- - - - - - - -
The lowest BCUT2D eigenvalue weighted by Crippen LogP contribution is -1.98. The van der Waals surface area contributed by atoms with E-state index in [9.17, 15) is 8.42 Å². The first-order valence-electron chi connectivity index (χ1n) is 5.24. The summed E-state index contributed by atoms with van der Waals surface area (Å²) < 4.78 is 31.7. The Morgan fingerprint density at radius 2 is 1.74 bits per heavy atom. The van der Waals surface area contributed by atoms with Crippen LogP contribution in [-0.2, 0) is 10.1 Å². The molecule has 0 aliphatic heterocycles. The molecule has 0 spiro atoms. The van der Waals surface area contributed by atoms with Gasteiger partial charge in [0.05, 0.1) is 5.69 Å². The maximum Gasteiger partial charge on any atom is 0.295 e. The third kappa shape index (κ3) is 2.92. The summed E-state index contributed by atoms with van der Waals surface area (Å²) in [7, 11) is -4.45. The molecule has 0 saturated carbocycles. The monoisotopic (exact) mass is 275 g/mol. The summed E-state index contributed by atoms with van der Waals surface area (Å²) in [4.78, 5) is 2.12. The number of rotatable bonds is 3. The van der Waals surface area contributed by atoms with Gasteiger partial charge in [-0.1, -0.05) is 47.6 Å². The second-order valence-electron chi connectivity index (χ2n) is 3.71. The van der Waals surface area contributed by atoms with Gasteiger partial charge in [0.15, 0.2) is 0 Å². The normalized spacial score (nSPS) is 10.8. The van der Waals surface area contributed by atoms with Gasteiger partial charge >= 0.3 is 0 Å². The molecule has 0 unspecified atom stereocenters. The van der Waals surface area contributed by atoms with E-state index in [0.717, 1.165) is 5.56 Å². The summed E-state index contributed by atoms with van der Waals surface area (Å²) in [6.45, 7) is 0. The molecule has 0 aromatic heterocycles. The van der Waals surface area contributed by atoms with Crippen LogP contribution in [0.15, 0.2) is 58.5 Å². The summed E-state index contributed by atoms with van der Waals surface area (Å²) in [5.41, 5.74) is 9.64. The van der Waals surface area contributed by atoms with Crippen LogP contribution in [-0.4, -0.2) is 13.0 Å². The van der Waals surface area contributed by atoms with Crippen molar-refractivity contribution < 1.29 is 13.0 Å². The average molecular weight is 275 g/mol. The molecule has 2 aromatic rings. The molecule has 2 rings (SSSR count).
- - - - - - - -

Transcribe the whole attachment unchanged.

The lowest BCUT2D eigenvalue weighted by Crippen LogP contribution is -1.98. The van der Waals surface area contributed by atoms with E-state index in [9.17, 15) is 8.42 Å². The first-order valence-electron chi connectivity index (χ1n) is 5.24. The summed E-state index contributed by atoms with van der Waals surface area (Å²) < 4.78 is 31.7. The Morgan fingerprint density at radius 2 is 1.74 bits per heavy atom. The van der Waals surface area contributed by atoms with Crippen LogP contribution in [-0.2, 0) is 10.1 Å². The molecule has 0 aliphatic heterocycles. The molecule has 0 spiro atoms. The van der Waals surface area contributed by atoms with Gasteiger partial charge in [0.05, 0.1) is 5.69 Å². The maximum Gasteiger partial charge on any atom is 0.295 e. The third kappa shape index (κ3) is 2.92. The summed E-state index contributed by atoms with van der Waals surface area (Å²) in [7, 11) is -4.45. The molecule has 0 saturated carbocycles. The monoisotopic (exact) mass is 275 g/mol. The summed E-state index contributed by atoms with van der Waals surface area (Å²) in [4.78, 5) is 2.12. The number of rotatable bonds is 3. The van der Waals surface area contributed by atoms with Gasteiger partial charge in [-0.1, -0.05) is 47.6 Å². The second-order valence-electron chi connectivity index (χ2n) is 3.71. The van der Waals surface area contributed by atoms with Gasteiger partial charge in [0.15, 0.2) is 0 Å². The normalized spacial score (nSPS) is 10.8. The van der Waals surface area contributed by atoms with Gasteiger partial charge >= 0.3 is 0 Å². The molecule has 0 unspecified atom stereocenters. The van der Waals surface area contributed by atoms with E-state index in [0.717, 1.165) is 5.56 Å². The summed E-state index contributed by atoms with van der Waals surface area (Å²) in [6.45, 7) is 0. The molecule has 0 aromatic heterocycles. The van der Waals surface area contributed by atoms with Crippen LogP contribution in [0.15, 0.2) is 58.5 Å². The summed E-state index contributed by atoms with van der Waals surface area (Å²) in [5.41, 5.74) is 9.64. The van der Waals surface area contributed by atoms with Crippen LogP contribution in [-0.4, -0.2) is 13.0 Å². The van der Waals surface area contributed by atoms with Crippen molar-refractivity contribution < 1.29 is 13.0 Å². The average molecular weight is 275 g/mol. The molecule has 2 aromatic rings. The molecule has 2 rings (SSSR count).